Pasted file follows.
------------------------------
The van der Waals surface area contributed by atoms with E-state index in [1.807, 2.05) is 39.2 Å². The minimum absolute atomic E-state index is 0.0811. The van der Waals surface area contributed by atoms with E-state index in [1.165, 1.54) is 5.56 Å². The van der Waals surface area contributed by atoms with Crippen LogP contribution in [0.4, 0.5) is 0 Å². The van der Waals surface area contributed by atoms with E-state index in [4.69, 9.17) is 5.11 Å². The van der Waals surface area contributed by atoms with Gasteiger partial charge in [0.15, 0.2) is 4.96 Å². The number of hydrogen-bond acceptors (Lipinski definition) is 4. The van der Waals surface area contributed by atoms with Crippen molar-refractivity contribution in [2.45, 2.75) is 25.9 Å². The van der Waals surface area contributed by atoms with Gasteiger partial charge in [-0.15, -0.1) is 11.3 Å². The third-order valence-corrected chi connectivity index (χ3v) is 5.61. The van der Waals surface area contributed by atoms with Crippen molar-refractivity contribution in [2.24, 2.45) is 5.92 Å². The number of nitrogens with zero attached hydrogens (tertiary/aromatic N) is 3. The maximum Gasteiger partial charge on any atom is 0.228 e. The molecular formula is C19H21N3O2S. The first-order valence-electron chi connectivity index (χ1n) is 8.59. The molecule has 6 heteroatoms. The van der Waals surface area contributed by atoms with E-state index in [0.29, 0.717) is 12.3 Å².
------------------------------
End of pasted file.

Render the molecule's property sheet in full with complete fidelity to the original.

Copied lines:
The van der Waals surface area contributed by atoms with E-state index in [1.807, 2.05) is 39.2 Å². The minimum absolute atomic E-state index is 0.0811. The van der Waals surface area contributed by atoms with E-state index in [1.165, 1.54) is 5.56 Å². The van der Waals surface area contributed by atoms with Crippen LogP contribution in [0.4, 0.5) is 0 Å². The van der Waals surface area contributed by atoms with E-state index in [4.69, 9.17) is 5.11 Å². The van der Waals surface area contributed by atoms with Gasteiger partial charge in [0.15, 0.2) is 4.96 Å². The number of hydrogen-bond acceptors (Lipinski definition) is 4. The van der Waals surface area contributed by atoms with Crippen molar-refractivity contribution in [2.45, 2.75) is 25.9 Å². The van der Waals surface area contributed by atoms with Gasteiger partial charge in [-0.15, -0.1) is 11.3 Å². The third-order valence-corrected chi connectivity index (χ3v) is 5.61. The van der Waals surface area contributed by atoms with Crippen molar-refractivity contribution in [2.24, 2.45) is 5.92 Å². The number of nitrogens with zero attached hydrogens (tertiary/aromatic N) is 3. The maximum Gasteiger partial charge on any atom is 0.228 e. The molecular formula is C19H21N3O2S. The first-order valence-electron chi connectivity index (χ1n) is 8.59. The molecule has 6 heteroatoms. The van der Waals surface area contributed by atoms with E-state index in [0.29, 0.717) is 12.3 Å².